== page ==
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Written By Kieran Crimeen
I’ve been ski touring for only a few seasons now so still consider myself a newcomer to the sport. Unfortunately during my second season I fell in with a bad crowd and was introduced to Joel, one of the dreaded skimo racers. He skins fast and bootpacks faster and was really a poor partner for someone as unfit as me.
Last season Joel and I got out a lot and long days in the mountains. Having no background in endurance sports or interest in training our early days were hard. But as my fitness increased so did my speed and my ability to get stuff done. I began to get pretty enthused about doing longer days or smaller days faster. Naturally at this point Joel started hinting about skimo and how the fitness and efficiency benefits skiing big lines.
Routes like this don’t have to be a huge undertaking
I think there’s some merit in being able to park the car along Commonwealth Creek and snake four laps at Tryst before anyone else gets there, or being able to sleep in and still have the summit to yourself when corn o’clock rolls round.
With some bigger goals in mind for this season I succumbed to peer pressure and entered the Fernie Lizard Skinner as a way of seeing just what is possible for a punter to accomplish. A long course is around 1300-1600m of elevation and about 15kms (the short course is about 800-1000m). That approximates pretty well to many of the popular spring objectives in the Rockies such as Hector, Andromeda or Athabasca.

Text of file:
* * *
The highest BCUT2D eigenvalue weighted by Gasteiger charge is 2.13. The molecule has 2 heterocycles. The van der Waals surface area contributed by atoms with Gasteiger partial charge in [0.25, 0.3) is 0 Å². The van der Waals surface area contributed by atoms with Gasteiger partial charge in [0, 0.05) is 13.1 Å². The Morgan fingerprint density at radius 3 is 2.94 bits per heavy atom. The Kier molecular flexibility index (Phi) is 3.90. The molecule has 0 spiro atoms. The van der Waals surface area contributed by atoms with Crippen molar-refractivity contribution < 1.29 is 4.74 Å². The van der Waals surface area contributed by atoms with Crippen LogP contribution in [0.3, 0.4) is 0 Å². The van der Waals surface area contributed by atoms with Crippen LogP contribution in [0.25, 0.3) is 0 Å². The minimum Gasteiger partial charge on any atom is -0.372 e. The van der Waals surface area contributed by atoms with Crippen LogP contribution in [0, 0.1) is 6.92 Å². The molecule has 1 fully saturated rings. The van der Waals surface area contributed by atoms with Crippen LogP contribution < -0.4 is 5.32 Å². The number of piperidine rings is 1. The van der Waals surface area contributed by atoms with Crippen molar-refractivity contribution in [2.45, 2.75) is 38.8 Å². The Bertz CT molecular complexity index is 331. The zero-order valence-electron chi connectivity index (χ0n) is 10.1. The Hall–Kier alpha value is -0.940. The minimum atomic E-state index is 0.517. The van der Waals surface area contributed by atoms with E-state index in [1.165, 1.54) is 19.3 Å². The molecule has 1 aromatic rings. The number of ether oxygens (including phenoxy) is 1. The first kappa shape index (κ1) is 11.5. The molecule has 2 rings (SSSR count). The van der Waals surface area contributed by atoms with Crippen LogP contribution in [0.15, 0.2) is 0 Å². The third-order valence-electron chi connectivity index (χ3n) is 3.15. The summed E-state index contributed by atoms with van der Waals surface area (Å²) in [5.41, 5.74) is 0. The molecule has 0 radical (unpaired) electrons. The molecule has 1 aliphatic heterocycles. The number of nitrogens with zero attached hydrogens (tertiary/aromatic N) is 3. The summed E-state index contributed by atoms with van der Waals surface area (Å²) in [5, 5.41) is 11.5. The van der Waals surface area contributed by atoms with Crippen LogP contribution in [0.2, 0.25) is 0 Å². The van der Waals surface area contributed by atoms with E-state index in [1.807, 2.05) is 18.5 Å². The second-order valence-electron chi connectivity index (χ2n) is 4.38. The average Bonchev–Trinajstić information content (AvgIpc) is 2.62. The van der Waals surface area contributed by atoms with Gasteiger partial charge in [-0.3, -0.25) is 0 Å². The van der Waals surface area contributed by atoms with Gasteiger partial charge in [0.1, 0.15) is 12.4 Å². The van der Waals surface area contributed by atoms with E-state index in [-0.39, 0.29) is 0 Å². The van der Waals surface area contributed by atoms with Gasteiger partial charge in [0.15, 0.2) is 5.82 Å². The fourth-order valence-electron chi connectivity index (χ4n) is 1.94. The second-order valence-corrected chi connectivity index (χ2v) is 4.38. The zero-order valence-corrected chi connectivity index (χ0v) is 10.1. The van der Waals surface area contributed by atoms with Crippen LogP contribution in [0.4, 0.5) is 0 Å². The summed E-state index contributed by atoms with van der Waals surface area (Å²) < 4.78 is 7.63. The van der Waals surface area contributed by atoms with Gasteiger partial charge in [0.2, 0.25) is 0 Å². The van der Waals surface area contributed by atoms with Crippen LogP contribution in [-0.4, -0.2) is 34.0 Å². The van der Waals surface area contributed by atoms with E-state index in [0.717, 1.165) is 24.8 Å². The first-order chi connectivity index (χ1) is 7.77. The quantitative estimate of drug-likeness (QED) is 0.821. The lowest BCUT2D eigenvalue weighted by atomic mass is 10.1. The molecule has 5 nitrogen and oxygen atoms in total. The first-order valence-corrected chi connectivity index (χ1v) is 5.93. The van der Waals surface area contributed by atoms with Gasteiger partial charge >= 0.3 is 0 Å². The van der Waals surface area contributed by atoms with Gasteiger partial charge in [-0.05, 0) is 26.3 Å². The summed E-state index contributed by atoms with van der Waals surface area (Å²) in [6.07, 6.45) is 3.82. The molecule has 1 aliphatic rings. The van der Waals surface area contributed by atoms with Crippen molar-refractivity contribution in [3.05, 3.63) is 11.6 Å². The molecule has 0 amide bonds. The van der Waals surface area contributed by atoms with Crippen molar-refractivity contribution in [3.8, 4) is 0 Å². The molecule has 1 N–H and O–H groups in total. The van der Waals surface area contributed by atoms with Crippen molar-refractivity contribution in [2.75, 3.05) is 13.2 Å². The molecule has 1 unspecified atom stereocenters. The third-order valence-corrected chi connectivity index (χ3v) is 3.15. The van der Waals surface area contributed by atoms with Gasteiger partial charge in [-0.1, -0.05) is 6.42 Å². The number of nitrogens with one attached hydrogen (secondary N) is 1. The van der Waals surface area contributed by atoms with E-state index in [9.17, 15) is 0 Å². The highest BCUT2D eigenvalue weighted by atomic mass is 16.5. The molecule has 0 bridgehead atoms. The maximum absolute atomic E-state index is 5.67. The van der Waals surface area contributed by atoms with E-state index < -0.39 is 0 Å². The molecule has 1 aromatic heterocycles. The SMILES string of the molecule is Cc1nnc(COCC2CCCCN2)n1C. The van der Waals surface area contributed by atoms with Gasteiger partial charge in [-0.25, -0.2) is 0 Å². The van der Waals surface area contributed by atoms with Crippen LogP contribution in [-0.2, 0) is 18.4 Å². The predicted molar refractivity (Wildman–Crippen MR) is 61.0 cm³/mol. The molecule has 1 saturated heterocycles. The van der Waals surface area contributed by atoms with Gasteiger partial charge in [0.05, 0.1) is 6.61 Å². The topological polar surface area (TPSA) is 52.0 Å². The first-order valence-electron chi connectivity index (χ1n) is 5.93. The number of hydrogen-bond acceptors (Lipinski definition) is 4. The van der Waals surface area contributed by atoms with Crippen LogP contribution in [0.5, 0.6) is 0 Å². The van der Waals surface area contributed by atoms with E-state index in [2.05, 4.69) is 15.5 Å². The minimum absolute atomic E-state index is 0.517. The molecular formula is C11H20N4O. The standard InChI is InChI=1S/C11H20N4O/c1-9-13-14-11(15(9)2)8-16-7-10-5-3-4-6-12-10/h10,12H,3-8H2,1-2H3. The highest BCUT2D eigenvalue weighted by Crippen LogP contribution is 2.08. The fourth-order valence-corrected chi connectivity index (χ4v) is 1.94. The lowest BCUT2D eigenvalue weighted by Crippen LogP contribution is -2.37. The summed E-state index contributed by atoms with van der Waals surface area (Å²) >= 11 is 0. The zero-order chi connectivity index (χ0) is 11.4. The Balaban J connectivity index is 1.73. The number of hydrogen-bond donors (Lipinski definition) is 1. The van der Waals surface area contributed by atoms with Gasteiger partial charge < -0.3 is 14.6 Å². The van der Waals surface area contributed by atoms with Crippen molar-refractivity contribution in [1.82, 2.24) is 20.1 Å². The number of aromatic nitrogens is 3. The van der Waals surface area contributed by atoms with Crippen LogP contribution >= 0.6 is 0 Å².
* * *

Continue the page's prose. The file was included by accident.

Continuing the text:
I’ll not talk about the 2.5hrs of suffering that the race entailed except that I spent much of it questioning my decision to enter, but the next day (before DOMS set in) I was thinking it was pretty fun. A couple of soft bump descents, some grinding uphill and deep bootpacking all contributed to what’s commonly described as Type 2 Fun.
There was also the sprint race the following day. I don’t feel this has much relevance to backcountry skiing but it was a hell of a lot of fun, chasing three others at a time on two skin intersecting skin tracks and finishing with a mini GS course. Other course formats (depending on the venue) are a descent focused skiduro, much like mountain biking enduro with timed descents and of course the puke inducing vertical races.
Despite the presence of tight lycra and spandex the sport is pretty much just ski touring but fast. Efficient transitions, good skinning practices and skiing in challenging conditions all help in the backcountry when you’re after a big goal. Racing also helps nail down an absolute minimum time in which you can do the vert and distance, allowing you to plan a trip accordingly. This might make the difference between planning to just ski in to the hut or managing to bag a peak on the same day, or net you a few extra hours of sleep on a spring morning.
If you’ve got any interest in getting fitter and faster in the mountains drop by for a chat and a coffee. There’s also a weekly skinning group on Friday evenings at Norquay where we can help you work on your technique or let you try out some of the ultralight cheat skis the pros race on.